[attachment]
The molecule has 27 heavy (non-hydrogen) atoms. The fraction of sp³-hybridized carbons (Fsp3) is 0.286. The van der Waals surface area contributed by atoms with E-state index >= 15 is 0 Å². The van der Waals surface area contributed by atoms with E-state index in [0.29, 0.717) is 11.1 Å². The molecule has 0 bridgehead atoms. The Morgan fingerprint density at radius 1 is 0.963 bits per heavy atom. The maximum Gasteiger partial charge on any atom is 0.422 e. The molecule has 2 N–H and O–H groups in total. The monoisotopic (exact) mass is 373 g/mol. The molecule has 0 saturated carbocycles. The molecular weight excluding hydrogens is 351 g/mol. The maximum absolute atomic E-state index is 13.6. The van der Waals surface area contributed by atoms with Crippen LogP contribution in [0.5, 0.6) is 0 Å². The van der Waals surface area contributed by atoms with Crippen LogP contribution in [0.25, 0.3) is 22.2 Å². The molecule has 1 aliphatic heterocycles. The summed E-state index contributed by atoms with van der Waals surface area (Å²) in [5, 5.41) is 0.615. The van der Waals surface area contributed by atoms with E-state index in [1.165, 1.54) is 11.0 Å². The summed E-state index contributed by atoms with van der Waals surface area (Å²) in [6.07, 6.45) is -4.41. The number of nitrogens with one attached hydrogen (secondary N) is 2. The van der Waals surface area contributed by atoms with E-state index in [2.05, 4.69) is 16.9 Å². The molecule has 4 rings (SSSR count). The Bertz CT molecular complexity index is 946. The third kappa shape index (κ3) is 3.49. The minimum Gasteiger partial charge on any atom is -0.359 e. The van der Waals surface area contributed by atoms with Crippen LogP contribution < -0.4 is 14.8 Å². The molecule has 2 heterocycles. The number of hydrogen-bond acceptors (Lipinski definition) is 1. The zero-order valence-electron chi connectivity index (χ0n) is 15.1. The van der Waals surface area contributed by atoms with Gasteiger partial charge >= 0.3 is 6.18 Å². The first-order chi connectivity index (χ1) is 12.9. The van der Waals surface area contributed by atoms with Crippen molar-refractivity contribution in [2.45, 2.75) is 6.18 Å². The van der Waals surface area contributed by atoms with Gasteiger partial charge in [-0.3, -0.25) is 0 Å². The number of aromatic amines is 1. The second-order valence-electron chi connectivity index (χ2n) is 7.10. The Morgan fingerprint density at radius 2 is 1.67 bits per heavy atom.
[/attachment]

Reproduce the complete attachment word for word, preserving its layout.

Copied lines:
The molecule has 27 heavy (non-hydrogen) atoms. The fraction of sp³-hybridized carbons (Fsp3) is 0.286. The van der Waals surface area contributed by atoms with E-state index >= 15 is 0 Å². The van der Waals surface area contributed by atoms with E-state index in [0.29, 0.717) is 11.1 Å². The molecule has 0 bridgehead atoms. The Morgan fingerprint density at radius 1 is 0.963 bits per heavy atom. The maximum Gasteiger partial charge on any atom is 0.422 e. The molecule has 2 N–H and O–H groups in total. The monoisotopic (exact) mass is 373 g/mol. The molecule has 0 saturated carbocycles. The molecular weight excluding hydrogens is 351 g/mol. The maximum absolute atomic E-state index is 13.6. The van der Waals surface area contributed by atoms with Crippen LogP contribution in [0.5, 0.6) is 0 Å². The van der Waals surface area contributed by atoms with Crippen LogP contribution in [0.25, 0.3) is 22.2 Å². The molecule has 1 aliphatic heterocycles. The summed E-state index contributed by atoms with van der Waals surface area (Å²) in [5, 5.41) is 0.615. The van der Waals surface area contributed by atoms with E-state index in [1.165, 1.54) is 11.0 Å². The summed E-state index contributed by atoms with van der Waals surface area (Å²) in [6.07, 6.45) is -4.41. The number of nitrogens with one attached hydrogen (secondary N) is 2. The van der Waals surface area contributed by atoms with E-state index in [2.05, 4.69) is 16.9 Å². The molecule has 4 rings (SSSR count). The Bertz CT molecular complexity index is 946. The third kappa shape index (κ3) is 3.49. The minimum Gasteiger partial charge on any atom is -0.359 e. The van der Waals surface area contributed by atoms with Crippen LogP contribution < -0.4 is 14.8 Å². The molecule has 2 heterocycles. The number of hydrogen-bond acceptors (Lipinski definition) is 1. The zero-order valence-electron chi connectivity index (χ0n) is 15.1. The van der Waals surface area contributed by atoms with Gasteiger partial charge >= 0.3 is 6.18 Å². The first-order chi connectivity index (χ1) is 12.9. The van der Waals surface area contributed by atoms with Crippen molar-refractivity contribution in [2.45, 2.75) is 6.18 Å². The van der Waals surface area contributed by atoms with Gasteiger partial charge in [-0.3, -0.25) is 0 Å². The number of aromatic amines is 1. The second-order valence-electron chi connectivity index (χ2n) is 7.10. The Morgan fingerprint density at radius 2 is 1.67 bits per heavy atom.